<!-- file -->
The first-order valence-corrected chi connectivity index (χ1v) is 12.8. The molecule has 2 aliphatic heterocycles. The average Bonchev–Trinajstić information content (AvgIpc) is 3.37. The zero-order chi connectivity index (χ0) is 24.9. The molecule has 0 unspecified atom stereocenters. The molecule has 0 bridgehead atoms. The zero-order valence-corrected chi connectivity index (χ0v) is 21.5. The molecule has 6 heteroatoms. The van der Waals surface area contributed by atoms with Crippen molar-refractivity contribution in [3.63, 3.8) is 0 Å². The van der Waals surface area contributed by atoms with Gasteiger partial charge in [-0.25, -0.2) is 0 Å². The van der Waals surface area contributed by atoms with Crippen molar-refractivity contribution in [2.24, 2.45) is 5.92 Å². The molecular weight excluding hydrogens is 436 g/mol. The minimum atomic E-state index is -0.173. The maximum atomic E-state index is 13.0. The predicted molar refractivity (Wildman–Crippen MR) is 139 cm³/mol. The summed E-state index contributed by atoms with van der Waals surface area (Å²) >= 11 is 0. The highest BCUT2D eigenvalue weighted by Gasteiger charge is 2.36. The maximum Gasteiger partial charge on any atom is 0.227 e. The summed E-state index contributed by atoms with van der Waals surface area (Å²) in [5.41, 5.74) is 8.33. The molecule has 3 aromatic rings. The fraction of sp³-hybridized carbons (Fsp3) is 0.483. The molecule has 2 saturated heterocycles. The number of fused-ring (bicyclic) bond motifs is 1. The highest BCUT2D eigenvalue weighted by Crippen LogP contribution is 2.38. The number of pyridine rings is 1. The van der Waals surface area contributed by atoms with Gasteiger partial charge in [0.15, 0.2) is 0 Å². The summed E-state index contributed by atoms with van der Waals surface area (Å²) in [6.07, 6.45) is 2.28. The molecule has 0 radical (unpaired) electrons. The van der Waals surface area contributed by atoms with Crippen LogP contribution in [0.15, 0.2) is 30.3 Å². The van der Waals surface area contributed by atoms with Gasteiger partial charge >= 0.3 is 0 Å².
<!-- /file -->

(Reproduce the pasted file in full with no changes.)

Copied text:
The first-order valence-corrected chi connectivity index (χ1v) is 12.8. The molecule has 2 aliphatic heterocycles. The average Bonchev–Trinajstić information content (AvgIpc) is 3.37. The zero-order chi connectivity index (χ0) is 24.9. The molecule has 0 unspecified atom stereocenters. The molecule has 0 bridgehead atoms. The zero-order valence-corrected chi connectivity index (χ0v) is 21.5. The molecule has 6 heteroatoms. The van der Waals surface area contributed by atoms with Crippen molar-refractivity contribution in [3.63, 3.8) is 0 Å². The van der Waals surface area contributed by atoms with Gasteiger partial charge in [-0.25, -0.2) is 0 Å². The van der Waals surface area contributed by atoms with Crippen molar-refractivity contribution in [2.24, 2.45) is 5.92 Å². The molecular weight excluding hydrogens is 436 g/mol. The minimum atomic E-state index is -0.173. The maximum atomic E-state index is 13.0. The predicted molar refractivity (Wildman–Crippen MR) is 139 cm³/mol. The summed E-state index contributed by atoms with van der Waals surface area (Å²) >= 11 is 0. The highest BCUT2D eigenvalue weighted by Gasteiger charge is 2.36. The maximum Gasteiger partial charge on any atom is 0.227 e. The summed E-state index contributed by atoms with van der Waals surface area (Å²) in [5.41, 5.74) is 8.33. The molecule has 3 aromatic rings. The fraction of sp³-hybridized carbons (Fsp3) is 0.483. The molecule has 2 saturated heterocycles. The number of fused-ring (bicyclic) bond motifs is 1. The highest BCUT2D eigenvalue weighted by Crippen LogP contribution is 2.38. The number of pyridine rings is 1. The van der Waals surface area contributed by atoms with Gasteiger partial charge in [0.15, 0.2) is 0 Å². The summed E-state index contributed by atoms with van der Waals surface area (Å²) in [6.07, 6.45) is 2.28. The molecule has 0 radical (unpaired) electrons. The van der Waals surface area contributed by atoms with Crippen LogP contribution in [0.15, 0.2) is 30.3 Å². The van der Waals surface area contributed by atoms with Gasteiger partial charge >= 0.3 is 0 Å².